Computing Overtime Pay
Uphold Your Rights with an Orlando Overtime Attorney
In most cases, as an employee, you have the right to be paid overtime for extra hours you have worked. At The Trial Professionals P.A., our Orlando overtime attorney team can help you evaluate your case and pursue the compensation that you are due for the work you have done. Our lawyers have more than 100 years of collective experience and can fight to uphold your rights.
Over the years, we have won millions on behalf of our clients. We leave no stone unturned in our pursuit of compensation and aggressively advocate for top dollar settlements. For client convenience, our firm has office locations throughout Florida in Fort Myers, Miami, Naples, Daytona Beach, Orlando, Jacksonville, and Delray Beach.
Call (855) 375-9959 to speak with an Orlando overtime lawyer today! We are available 24/7.
How to Compute Overtime Pay
The laws governing overtime pay essentially state that an employee is supposed to be paid at least one and a half times his or her regular rate of pay per hour worked in excess of 40 hours per workweek.
Overtime may be calculated several different ways:
Hourly Rate: An employee is entitled to 1.5x his or her regular hourly rate per hour,
if hours per workweek exceed 40.
- For Example: If an employee is paid $10/hour and works 45 hours in a workweek, the employee is entitled to 1.5 x $10 for the 5 overtime hours put in. This means that the employee would make $15/hour for every hour worked over 40, or in this case, a total of $75. The total paycheck at the end of the week would be $475.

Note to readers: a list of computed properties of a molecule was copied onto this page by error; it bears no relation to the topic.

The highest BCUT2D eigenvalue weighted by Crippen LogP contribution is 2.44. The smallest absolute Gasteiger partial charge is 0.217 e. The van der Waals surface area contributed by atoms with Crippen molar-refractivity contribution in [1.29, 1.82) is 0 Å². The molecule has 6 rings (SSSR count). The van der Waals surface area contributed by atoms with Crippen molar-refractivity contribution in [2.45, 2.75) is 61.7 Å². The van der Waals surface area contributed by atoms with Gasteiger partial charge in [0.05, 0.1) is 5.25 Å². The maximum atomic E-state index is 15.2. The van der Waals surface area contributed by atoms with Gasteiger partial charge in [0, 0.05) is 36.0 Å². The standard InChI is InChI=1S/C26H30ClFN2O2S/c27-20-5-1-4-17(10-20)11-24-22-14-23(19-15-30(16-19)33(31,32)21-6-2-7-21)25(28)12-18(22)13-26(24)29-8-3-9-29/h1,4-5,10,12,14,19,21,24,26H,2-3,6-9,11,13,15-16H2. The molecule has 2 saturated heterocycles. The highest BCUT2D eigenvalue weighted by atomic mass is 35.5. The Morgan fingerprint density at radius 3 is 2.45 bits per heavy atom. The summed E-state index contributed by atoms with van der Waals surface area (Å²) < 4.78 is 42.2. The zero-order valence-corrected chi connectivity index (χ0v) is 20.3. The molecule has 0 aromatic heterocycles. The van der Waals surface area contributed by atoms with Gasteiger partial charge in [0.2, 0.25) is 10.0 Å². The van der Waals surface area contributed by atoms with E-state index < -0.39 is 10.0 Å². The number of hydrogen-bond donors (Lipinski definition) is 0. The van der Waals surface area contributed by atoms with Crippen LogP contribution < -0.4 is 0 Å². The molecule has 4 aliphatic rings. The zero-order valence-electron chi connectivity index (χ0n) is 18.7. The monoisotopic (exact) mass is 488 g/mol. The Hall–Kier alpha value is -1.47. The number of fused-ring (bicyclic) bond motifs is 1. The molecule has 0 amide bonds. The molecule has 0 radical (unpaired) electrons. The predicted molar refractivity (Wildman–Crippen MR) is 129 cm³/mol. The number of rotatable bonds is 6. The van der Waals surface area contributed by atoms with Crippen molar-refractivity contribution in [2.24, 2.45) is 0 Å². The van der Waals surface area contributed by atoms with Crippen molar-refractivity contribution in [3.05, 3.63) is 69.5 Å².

Piece Rate: For employees paid on a piecework basis, their overtime is calculated by
dividing total weekly earnings by the total number of hours worked in
that workweek. The employee is entitled to an additional one-half times
the regular rate for each hour in excess of 40 hours per week, plus the
full piecework earnings.
- For Example: If an employee is paid $400 for a workweek in which he or she worked 45 hours, then the regular rate of pay can be calculated by dividing $400 by 45. This comes out to approximately $8.90 per hour. The employee is then owed an additional $4.45 (half the rate of pay) for each hour worked over 40.
- Salary: If an employee is paid a salary for a specified number of hours per week. The regular rate can be obtained by dividing the salary by the number of hours for which the salary compensates.
To learn more about your legal options, contact The Trial Professionals P.A. today!